Davis Phinney (born July 10, 1959 in Boulder, Colorado) is a former professional road bicycle racer from the United States. He was a brazen sprinter and the star of the 7-Eleven Cycling Team in the 1980s and early ’90s, and is the leader in race victories by an American, with 328. In 1986, he became the second American to win a stage at the Tour de France, while riding for American-based 7-Eleven. His racing career spanned two decades and included two stage victories in the Tour de France, a United States National Road Race Championships title, and the 1984 Olympic Bronze Medal in the Men's 100 km Team Time Trial along with Ron Kiefel, Roy Knickman, and Andrew Weaver.
Since retiring from cycling, Davis has remained active as a cycling sports commentator, public speaker, journalist, and avid Nordic ski racer. He is married to champion cyclist Connie Carpenter-Phinney, with whom he has two children, Taylor and Kelsey. On Thursday, August 9, 2007, Taylor became the Junior World Time Trial champion at the 2007 UCI Junior World Road and Track Championships held in Aguascalientes, Mexico, and on September 29, 2010, he became the 2010 UCI Under 23 World Time Trial champion.
Davis was diagnosed with Parkinson's disease at the age of 40, and established the Davis Phinney Foundation in 2004, a registered 501(c)(3) nonprofit organization. The Boulder, Colorado-based foundation is dedicated to improving the lives of people with Parkinson's disease – today and in the future.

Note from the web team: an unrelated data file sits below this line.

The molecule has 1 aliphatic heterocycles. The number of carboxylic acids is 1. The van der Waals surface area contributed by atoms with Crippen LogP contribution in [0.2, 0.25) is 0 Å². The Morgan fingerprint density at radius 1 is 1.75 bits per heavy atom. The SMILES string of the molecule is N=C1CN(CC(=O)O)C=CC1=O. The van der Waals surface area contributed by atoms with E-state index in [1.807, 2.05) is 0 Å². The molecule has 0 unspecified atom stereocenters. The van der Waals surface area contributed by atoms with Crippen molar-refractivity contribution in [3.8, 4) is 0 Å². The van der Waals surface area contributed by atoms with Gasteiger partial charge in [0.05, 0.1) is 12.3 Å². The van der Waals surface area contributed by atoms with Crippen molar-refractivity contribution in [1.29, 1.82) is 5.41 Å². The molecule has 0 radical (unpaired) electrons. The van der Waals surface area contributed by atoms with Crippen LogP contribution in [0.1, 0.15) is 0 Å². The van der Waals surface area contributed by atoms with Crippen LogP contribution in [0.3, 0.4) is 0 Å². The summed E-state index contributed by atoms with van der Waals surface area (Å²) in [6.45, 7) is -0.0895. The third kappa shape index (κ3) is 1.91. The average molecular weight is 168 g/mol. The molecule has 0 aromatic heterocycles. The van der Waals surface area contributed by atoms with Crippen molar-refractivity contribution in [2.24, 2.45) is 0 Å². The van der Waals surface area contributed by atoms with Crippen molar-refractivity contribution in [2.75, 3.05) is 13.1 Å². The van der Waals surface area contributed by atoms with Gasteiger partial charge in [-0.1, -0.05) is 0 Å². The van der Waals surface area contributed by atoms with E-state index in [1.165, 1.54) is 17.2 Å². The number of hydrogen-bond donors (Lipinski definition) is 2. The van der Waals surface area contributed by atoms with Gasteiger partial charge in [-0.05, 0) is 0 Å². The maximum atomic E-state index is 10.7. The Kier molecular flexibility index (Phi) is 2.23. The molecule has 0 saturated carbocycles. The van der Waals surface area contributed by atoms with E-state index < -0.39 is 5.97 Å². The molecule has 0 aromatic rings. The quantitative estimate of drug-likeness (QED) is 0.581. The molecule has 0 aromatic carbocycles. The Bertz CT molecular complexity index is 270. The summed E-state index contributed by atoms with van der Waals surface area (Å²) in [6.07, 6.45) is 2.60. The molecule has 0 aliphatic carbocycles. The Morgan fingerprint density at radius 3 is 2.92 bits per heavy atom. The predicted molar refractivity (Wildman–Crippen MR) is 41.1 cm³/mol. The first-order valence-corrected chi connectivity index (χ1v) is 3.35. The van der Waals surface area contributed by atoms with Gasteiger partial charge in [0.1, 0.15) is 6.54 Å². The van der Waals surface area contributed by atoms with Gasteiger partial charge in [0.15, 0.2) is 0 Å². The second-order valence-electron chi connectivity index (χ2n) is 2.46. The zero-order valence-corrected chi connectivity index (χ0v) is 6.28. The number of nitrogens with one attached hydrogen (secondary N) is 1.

The Davis Phinney Foundation aims to inspire and inform people living with Parkinson’s through:
Phinney has looked to his son for inspiration and as a source of energy in his battle with Parkinson's. Before the 2008 Summer Olympics, where Taylor would compete in the men's individual pursuit, Davis told Juliet Macur of the New York Times:
“I could easily slip into a very, very dark place with everything I’ve lost, so I have to focus on the pinpricks of light to stay positive,” he said. “But with Taylor, it’s easier. I just look at what he has been doing, and I’m instantly connected to a magnificent source of energy.”
As Taylor was about to go to the Beijing Olympics late in 2008, Davis underwent deep brain stimulation in an effort to control some of his symptoms. Dr. Jaimie Henderson, a neurosurgeon at Stanford University Medical Center, implanted two electrodes 2.5 inches into either side of Phinney's brain, powered by a pacemaker in his chest. According to ESPN, the procedure was risky and not promising, but worked instantly. Phinney explained:
The doctor said, 'OK, let's try a little current now, and just like that, all these muscles that had been at war with each other suddenly were at peace. It was like Armistice Day. It was just like, 'Oh … my … god!' I looked at my wife and she was crying. She said, 'I haven't seen your smile in a year!'
Unfortunately for Davis Phinney, the disease is setting in again. Doctors told him the brain pacemaker could turn the clock back on the progress of Parkinson's five years. But nearly five years have passed since the surgery, and while Phinney doesn't shake like he used to, his balance is severely compromised.